THE African National Congress (ANC) has urged supporters to gather outside the South Gauteng High Court today in solidarity with President Jacob Zuma, as an urgent interdict is heard seeking the removal of a controversial painting depicting him with his genitals exposed.
Artist Brett Murray's painting, titled The Spear, has been widely criticised in some quarters, sparking debate over the tension between freedom of expression and the right to dignity.
The Film and Publication Board announced yesterday it was considering whether the painting should be classified - which would put an age restriction on it.
Board spokesman Prince Mlimandlela Ndamase said yesterday classifiers had visited the Goodman Gallery and were compiling a report, and the board hoped to issue a statement in the afternoon.
However, by 8pm, the classifiers had not finalised their decision.
On Friday, Mr Zuma and the ANC filed papers in the South Gauteng High Court seeking an interdict to have the portrait removed from display in the gallery, and from the website of City Press newspaper.
The ANC was set to argue in court today that the painting violated Mr Zuma's right to dignity and made a mockery of the office of the president.
Goodman Gallery owner Liza Nicole Essers has filed notice to oppose the application, saying in her answering affidavit: "The reason I am opposing this application is because, as a gallerist, my role is to keep open a neutral space for my artists and my audiences, sympathetic and critical alike.
"The Goodman Gallery has come to be known as a neutral space that embraces the voice of dissent, presenting work that confronts the contemporary sociopolitical climate," the affidavit says.
"The Goodman Gallery held shows that spoke out against the repressive apartheid regime, and following the country's entry into democracy continues to present work that does not complacently accept the political status quo."
Further criticism of the painting continued yesterday, with Justice Minister Jeff Radebe calling it an "insult" to South Africans, and the Black Management Forum saying it was an "attack on the dignity and institutional office of the president of the republic".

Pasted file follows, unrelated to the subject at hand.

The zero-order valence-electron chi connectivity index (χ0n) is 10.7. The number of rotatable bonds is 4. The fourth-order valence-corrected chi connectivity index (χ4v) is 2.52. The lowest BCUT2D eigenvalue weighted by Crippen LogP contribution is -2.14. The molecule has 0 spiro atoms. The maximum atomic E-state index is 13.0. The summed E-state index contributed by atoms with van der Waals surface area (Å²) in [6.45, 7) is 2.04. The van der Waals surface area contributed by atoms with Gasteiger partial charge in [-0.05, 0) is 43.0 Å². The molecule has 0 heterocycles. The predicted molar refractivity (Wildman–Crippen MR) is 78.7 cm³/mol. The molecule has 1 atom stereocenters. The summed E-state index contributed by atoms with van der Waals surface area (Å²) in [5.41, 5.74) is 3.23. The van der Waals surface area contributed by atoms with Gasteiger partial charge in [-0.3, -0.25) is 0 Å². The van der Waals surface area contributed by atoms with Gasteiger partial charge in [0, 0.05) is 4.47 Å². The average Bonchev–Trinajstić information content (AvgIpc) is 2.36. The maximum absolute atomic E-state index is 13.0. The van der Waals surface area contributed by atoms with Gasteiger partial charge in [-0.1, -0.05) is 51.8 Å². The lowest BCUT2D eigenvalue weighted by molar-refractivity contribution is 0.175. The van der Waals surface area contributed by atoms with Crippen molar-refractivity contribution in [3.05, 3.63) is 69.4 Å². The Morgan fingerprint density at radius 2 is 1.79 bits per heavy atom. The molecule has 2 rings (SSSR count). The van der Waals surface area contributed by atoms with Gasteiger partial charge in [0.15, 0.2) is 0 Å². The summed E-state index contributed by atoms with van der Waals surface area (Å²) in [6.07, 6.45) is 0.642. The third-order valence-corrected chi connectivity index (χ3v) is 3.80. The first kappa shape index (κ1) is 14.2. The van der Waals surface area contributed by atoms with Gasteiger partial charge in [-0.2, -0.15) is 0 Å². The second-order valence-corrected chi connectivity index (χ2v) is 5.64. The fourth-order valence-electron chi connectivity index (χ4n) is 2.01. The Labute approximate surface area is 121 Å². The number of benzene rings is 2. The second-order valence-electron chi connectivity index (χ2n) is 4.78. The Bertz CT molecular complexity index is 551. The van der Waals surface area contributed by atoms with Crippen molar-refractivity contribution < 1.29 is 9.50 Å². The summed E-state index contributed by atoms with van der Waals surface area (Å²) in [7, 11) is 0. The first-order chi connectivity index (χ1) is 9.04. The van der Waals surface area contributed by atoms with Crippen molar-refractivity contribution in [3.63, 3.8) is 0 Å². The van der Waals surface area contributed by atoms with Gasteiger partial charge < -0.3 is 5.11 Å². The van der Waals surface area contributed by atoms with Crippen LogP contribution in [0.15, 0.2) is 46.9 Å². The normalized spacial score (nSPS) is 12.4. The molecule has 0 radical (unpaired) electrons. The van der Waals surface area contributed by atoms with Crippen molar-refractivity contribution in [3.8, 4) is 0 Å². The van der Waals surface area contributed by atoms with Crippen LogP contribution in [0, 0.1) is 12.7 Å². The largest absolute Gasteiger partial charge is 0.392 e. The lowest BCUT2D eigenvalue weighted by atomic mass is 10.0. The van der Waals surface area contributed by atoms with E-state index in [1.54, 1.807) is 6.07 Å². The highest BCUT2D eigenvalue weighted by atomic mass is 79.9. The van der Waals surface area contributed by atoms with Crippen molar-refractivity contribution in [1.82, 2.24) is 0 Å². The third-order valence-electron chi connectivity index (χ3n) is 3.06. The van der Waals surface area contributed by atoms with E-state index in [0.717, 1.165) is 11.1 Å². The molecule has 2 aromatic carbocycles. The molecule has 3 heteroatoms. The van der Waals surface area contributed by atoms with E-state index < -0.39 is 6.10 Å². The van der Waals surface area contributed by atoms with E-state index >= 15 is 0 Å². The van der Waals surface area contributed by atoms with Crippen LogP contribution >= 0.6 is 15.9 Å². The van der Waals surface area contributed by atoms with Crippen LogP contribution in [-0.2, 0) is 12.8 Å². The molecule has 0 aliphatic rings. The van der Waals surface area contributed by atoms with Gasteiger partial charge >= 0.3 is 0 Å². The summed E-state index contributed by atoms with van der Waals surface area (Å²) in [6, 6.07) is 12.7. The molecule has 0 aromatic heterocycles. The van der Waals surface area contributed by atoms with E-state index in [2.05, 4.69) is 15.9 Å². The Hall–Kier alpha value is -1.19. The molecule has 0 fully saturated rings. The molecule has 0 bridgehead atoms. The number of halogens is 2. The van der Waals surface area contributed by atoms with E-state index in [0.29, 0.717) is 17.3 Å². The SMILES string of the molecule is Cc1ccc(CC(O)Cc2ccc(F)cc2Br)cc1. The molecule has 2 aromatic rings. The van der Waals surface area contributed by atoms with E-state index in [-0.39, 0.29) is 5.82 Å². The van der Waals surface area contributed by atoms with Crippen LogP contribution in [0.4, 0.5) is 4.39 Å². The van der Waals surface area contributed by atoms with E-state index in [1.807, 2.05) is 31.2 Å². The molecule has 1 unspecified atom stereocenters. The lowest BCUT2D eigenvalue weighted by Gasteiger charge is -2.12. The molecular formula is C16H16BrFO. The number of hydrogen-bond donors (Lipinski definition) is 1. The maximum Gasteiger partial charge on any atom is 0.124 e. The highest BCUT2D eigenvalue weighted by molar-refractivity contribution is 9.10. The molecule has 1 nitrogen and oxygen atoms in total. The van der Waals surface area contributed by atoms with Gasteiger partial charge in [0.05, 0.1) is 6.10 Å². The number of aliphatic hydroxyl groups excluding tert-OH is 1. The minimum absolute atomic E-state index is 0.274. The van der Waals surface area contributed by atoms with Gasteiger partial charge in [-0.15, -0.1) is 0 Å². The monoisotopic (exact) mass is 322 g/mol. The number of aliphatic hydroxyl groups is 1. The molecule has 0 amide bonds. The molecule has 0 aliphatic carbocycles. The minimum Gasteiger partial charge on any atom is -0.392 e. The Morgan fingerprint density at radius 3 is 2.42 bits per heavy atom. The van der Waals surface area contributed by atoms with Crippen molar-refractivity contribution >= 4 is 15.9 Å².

ANC secretary-general Gwede Mantashe said yesterday after a national executive committee meeting at Luthuli House in Johannesburg that the painting was "rude, crude . and racist. The painting means as black people we have no value . we are objects of ridicule."
Mr Mantashe said he believed there was widespread condemnation of the art work and felt it was polarising society along racial lines. The only threat to freedom of expression was people who used it without understanding it, thereby destroying it, he said.
The South African Students Congress said the painting was an attack on the morals of African culture.
However, not everyone in the ANC is behind the interdict application. Speaking during an interview with Business Day on Sunday, the president of the party's veterans league, Sandi Sijake, said he did not understand why ANC energy was being expended on defending Mr Zuma, when the matter was personal, and a family issue.
Mr Zuma said in his founding affidavit : "The continued display of the portrait is a grave violation of my right to dignity as it depicts me with my private parts showing."
To this point, the gallery's answering affidavit responded by saying that "the first applicant did not pose for the work, and the picture is not a photograph".
"The figure represented in the work is drawn from the artist's imagination. Further, the genitals painted on the work are not a depiction of the first applicant's actual genitalia. The genitals are a work of fiction," the affidavit said.